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Interior French Drain In, Groundwater Out

Many homeowners got a nasty surprise this spring, when rainstorms left the basement looking like a swamp. If you have a leaky basement, you may want to consider installing an interior French drain.

Many foundations are no match for saturated soil. When the water table rises, you need a system to divert groundwater out of your basement. Most contractors agree that the best solution is an interior French drain. Here's what it takes to install a French drain indoors:

  • Dig a trench next to the basement wall, around the perimeter of the basement. For most homes, digging a trench entails breaking up a concrete floor. Find a home contractor and/or a jackhammer to get this job done. The trench should be big enough to hold the drain pipe, about one foot wide.
  • Install a perforated pipe in the trench, wrapping it with filter material to prevent dirt and sediment buildup. Alternately, line the trench with drain tiles, skip the pipe, and fill with gravel. The water percolates through the gravel and the tiles divert it outside or into a sump.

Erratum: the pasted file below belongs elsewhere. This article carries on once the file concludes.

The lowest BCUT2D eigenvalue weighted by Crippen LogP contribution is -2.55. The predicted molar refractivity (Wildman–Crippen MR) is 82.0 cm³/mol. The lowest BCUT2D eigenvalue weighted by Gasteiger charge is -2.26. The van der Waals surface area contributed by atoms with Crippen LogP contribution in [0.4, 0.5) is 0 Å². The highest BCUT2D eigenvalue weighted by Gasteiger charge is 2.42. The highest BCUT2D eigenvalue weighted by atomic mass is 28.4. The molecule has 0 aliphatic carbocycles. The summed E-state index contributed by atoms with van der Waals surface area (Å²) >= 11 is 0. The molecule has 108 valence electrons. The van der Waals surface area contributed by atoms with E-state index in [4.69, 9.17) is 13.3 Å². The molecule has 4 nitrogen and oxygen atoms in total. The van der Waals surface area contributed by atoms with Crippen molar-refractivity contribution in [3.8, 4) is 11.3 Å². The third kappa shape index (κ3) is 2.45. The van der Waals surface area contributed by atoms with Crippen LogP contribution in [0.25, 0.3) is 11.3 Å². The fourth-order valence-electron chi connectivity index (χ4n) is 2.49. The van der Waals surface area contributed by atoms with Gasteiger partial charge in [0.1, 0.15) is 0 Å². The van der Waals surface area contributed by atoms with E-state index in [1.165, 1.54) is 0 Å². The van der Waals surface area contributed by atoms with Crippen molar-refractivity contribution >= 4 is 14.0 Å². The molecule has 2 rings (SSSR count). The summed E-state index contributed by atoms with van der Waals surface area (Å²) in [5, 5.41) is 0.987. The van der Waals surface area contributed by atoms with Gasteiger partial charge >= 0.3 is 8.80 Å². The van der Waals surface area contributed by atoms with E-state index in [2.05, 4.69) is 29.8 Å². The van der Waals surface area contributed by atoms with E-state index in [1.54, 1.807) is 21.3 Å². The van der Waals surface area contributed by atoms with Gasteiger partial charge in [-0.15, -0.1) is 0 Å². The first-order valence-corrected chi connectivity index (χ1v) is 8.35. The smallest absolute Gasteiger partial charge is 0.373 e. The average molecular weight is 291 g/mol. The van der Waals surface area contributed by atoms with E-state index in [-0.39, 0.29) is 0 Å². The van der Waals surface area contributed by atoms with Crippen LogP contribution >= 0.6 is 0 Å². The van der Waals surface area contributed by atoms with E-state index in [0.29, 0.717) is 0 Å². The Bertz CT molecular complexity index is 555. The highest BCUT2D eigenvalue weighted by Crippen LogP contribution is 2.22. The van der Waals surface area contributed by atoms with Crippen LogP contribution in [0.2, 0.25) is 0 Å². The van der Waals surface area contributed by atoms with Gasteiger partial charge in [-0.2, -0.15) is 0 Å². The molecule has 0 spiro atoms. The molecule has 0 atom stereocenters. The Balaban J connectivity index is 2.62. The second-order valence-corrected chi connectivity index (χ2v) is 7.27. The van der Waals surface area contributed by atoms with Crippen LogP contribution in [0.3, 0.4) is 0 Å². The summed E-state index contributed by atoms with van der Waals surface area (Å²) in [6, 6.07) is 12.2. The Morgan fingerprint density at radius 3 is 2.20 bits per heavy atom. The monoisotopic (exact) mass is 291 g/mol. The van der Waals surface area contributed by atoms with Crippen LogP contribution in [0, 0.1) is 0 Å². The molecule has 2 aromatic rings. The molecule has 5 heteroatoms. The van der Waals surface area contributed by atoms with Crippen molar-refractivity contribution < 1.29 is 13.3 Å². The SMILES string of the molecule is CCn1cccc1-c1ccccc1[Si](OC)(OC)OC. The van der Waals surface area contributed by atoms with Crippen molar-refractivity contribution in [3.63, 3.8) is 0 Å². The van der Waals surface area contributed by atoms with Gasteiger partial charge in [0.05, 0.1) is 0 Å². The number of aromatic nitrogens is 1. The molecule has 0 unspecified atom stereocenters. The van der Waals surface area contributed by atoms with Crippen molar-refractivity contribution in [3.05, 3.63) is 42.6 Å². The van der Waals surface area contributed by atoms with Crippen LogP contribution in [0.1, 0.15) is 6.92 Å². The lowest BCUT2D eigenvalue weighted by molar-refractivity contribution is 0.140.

• A home contractor can tell you whether your basement requires a sump pump. Many interior French drain trenches lead to a sump, a hole in the ground that catches the water. Install a sump pump in the reservoir to discharge the water outside, away from your home's foundation.
  • Fill the trench with washed pea gravel, covering the pipe or drain tiles completely.
  • Repair the floor. It's a good idea to apply a moisture barrier to any exposed concrete.

Maintain Your Drain

If you already have an interior French drain and the water persists, a little system maintenance may be all it takes to keep the moisture out. Home contractors recommend cleaning the inside of French drain pipes once a year, to remove any sediment deposits that might be impeding the drain's effectiveness.

If you can get your hands on a pressure cleaner, you can perform this maintenance yourself. A pressure cleaner is a high-powered water blaster is highly effective for clearing out drainpipes. You can rent a cleaner or hire a plumbing contractor to do the job.

Don't be left out in the cold, with a wet basement. An interior French drain may be all it takes to keep the elements out of your home.

Sources

"How to Install an Interior French Drain," HGTV
"Keeping Water Out of the Basement," DoitYourself.com
MasterPlumbers.com